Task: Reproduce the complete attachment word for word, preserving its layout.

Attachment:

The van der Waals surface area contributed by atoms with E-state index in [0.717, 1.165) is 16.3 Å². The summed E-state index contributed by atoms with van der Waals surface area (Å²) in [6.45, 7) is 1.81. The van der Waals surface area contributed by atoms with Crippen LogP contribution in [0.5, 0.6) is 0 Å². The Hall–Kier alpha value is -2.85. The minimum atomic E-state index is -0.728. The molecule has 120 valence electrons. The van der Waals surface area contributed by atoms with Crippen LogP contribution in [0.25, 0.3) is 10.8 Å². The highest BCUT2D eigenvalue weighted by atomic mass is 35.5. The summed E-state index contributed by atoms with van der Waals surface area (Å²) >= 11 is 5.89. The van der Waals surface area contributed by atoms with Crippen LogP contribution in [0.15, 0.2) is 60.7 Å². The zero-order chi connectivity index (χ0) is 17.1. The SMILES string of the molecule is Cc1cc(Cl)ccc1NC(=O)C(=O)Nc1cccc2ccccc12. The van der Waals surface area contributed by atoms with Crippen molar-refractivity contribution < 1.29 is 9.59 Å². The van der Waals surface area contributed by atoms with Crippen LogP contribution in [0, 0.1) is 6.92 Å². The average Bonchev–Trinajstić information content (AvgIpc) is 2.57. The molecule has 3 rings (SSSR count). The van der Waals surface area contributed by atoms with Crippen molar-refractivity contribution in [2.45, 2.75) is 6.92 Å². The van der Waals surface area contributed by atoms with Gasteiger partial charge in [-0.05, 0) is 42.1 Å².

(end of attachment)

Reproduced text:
The van der Waals surface area contributed by atoms with E-state index in [0.717, 1.165) is 16.3 Å². The summed E-state index contributed by atoms with van der Waals surface area (Å²) in [6.45, 7) is 1.81. The van der Waals surface area contributed by atoms with Crippen LogP contribution in [0.5, 0.6) is 0 Å². The Hall–Kier alpha value is -2.85. The minimum atomic E-state index is -0.728. The molecule has 120 valence electrons. The van der Waals surface area contributed by atoms with Crippen LogP contribution in [0.25, 0.3) is 10.8 Å². The highest BCUT2D eigenvalue weighted by atomic mass is 35.5. The summed E-state index contributed by atoms with van der Waals surface area (Å²) >= 11 is 5.89. The van der Waals surface area contributed by atoms with Crippen LogP contribution in [0.15, 0.2) is 60.7 Å². The zero-order chi connectivity index (χ0) is 17.1. The SMILES string of the molecule is Cc1cc(Cl)ccc1NC(=O)C(=O)Nc1cccc2ccccc12. The van der Waals surface area contributed by atoms with Crippen molar-refractivity contribution < 1.29 is 9.59 Å². The van der Waals surface area contributed by atoms with Crippen LogP contribution in [0, 0.1) is 6.92 Å². The average Bonchev–Trinajstić information content (AvgIpc) is 2.57. The molecule has 3 rings (SSSR count). The van der Waals surface area contributed by atoms with Crippen molar-refractivity contribution in [2.45, 2.75) is 6.92 Å². The van der Waals surface area contributed by atoms with Gasteiger partial charge in [-0.05, 0) is 42.1 Å².